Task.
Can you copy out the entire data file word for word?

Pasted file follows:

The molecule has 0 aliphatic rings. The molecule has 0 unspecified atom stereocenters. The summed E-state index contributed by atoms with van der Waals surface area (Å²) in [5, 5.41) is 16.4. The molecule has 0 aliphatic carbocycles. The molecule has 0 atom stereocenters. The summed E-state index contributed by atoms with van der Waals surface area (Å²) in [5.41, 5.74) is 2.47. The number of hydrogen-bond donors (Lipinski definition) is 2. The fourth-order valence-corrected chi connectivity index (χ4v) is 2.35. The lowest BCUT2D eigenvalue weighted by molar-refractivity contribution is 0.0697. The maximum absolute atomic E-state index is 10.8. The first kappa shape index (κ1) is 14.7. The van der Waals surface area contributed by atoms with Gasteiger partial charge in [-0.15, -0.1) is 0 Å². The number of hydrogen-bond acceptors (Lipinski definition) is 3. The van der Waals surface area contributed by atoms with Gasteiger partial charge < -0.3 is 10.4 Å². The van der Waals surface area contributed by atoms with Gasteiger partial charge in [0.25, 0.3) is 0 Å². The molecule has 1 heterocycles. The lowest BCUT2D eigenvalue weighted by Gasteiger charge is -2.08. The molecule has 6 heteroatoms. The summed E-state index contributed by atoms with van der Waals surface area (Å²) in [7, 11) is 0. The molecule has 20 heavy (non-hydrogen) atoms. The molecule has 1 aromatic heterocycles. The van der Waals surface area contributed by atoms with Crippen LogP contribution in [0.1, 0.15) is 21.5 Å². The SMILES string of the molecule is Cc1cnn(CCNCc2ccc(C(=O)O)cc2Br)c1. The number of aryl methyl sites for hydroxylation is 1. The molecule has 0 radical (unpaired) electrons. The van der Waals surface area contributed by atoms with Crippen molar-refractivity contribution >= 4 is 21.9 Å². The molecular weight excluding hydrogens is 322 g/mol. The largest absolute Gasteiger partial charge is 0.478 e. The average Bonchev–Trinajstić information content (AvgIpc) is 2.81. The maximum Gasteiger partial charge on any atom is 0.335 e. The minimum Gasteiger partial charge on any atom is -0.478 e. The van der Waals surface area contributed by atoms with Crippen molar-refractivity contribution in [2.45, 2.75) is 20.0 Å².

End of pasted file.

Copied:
The molecule has 0 aliphatic rings. The molecule has 0 unspecified atom stereocenters. The summed E-state index contributed by atoms with van der Waals surface area (Å²) in [5, 5.41) is 16.4. The molecule has 0 aliphatic carbocycles. The molecule has 0 atom stereocenters. The summed E-state index contributed by atoms with van der Waals surface area (Å²) in [5.41, 5.74) is 2.47. The number of hydrogen-bond donors (Lipinski definition) is 2. The fourth-order valence-corrected chi connectivity index (χ4v) is 2.35. The lowest BCUT2D eigenvalue weighted by molar-refractivity contribution is 0.0697. The maximum absolute atomic E-state index is 10.8. The first kappa shape index (κ1) is 14.7. The van der Waals surface area contributed by atoms with Gasteiger partial charge in [-0.15, -0.1) is 0 Å². The number of hydrogen-bond acceptors (Lipinski definition) is 3. The van der Waals surface area contributed by atoms with Gasteiger partial charge < -0.3 is 10.4 Å². The van der Waals surface area contributed by atoms with Gasteiger partial charge in [0.25, 0.3) is 0 Å². The molecule has 1 heterocycles. The lowest BCUT2D eigenvalue weighted by Gasteiger charge is -2.08. The molecule has 6 heteroatoms. The summed E-state index contributed by atoms with van der Waals surface area (Å²) in [7, 11) is 0. The molecule has 20 heavy (non-hydrogen) atoms. The molecule has 1 aromatic heterocycles. The van der Waals surface area contributed by atoms with Crippen LogP contribution in [0.1, 0.15) is 21.5 Å². The SMILES string of the molecule is Cc1cnn(CCNCc2ccc(C(=O)O)cc2Br)c1. The number of aryl methyl sites for hydroxylation is 1. The molecule has 0 radical (unpaired) electrons. The van der Waals surface area contributed by atoms with Crippen molar-refractivity contribution >= 4 is 21.9 Å². The molecular weight excluding hydrogens is 322 g/mol. The largest absolute Gasteiger partial charge is 0.478 e. The average Bonchev–Trinajstić information content (AvgIpc) is 2.81. The maximum Gasteiger partial charge on any atom is 0.335 e. The minimum Gasteiger partial charge on any atom is -0.478 e. The van der Waals surface area contributed by atoms with Crippen molar-refractivity contribution in [2.45, 2.75) is 20.0 Å².